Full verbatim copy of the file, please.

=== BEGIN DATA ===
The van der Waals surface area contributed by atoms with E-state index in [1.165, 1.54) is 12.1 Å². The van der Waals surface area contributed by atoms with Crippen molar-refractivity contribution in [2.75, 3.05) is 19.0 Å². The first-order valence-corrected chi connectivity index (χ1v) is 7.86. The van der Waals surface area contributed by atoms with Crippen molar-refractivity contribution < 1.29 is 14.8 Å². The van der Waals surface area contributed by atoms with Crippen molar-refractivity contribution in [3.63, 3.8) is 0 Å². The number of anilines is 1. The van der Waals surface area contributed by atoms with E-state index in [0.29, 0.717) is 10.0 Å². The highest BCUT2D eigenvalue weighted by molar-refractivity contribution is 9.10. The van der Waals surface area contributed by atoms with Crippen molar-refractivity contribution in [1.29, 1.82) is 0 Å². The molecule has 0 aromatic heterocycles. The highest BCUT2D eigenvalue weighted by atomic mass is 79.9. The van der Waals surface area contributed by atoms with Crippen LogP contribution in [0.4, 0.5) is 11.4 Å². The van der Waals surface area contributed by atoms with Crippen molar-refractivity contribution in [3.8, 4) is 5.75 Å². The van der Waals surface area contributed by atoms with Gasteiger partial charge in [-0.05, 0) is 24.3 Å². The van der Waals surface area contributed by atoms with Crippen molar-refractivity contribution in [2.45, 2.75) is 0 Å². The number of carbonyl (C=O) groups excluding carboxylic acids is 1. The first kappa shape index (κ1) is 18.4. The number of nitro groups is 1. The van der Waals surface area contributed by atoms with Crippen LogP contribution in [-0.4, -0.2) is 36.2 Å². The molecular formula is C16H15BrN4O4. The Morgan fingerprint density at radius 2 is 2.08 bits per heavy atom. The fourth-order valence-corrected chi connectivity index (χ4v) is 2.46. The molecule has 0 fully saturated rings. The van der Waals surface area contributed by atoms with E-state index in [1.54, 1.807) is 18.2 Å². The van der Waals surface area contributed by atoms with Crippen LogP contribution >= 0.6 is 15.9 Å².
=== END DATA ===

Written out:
The van der Waals surface area contributed by atoms with E-state index in [1.165, 1.54) is 12.1 Å². The van der Waals surface area contributed by atoms with Crippen molar-refractivity contribution in [2.75, 3.05) is 19.0 Å². The first-order valence-corrected chi connectivity index (χ1v) is 7.86. The van der Waals surface area contributed by atoms with Crippen molar-refractivity contribution < 1.29 is 14.8 Å². The van der Waals surface area contributed by atoms with Crippen molar-refractivity contribution in [3.63, 3.8) is 0 Å². The number of anilines is 1. The van der Waals surface area contributed by atoms with E-state index in [0.29, 0.717) is 10.0 Å². The highest BCUT2D eigenvalue weighted by molar-refractivity contribution is 9.10. The van der Waals surface area contributed by atoms with Crippen molar-refractivity contribution in [1.29, 1.82) is 0 Å². The molecule has 0 aromatic heterocycles. The highest BCUT2D eigenvalue weighted by atomic mass is 79.9. The van der Waals surface area contributed by atoms with Crippen LogP contribution in [0.4, 0.5) is 11.4 Å². The van der Waals surface area contributed by atoms with Crippen molar-refractivity contribution in [3.8, 4) is 5.75 Å². The van der Waals surface area contributed by atoms with Gasteiger partial charge in [-0.05, 0) is 24.3 Å². The van der Waals surface area contributed by atoms with Crippen molar-refractivity contribution in [2.45, 2.75) is 0 Å². The number of carbonyl (C=O) groups excluding carboxylic acids is 1. The first kappa shape index (κ1) is 18.4. The number of nitro groups is 1. The van der Waals surface area contributed by atoms with Crippen LogP contribution in [-0.4, -0.2) is 36.2 Å². The molecular formula is C16H15BrN4O4. The Morgan fingerprint density at radius 2 is 2.08 bits per heavy atom. The fourth-order valence-corrected chi connectivity index (χ4v) is 2.46. The molecule has 0 fully saturated rings. The van der Waals surface area contributed by atoms with E-state index in [1.54, 1.807) is 18.2 Å². The van der Waals surface area contributed by atoms with Crippen LogP contribution >= 0.6 is 15.9 Å².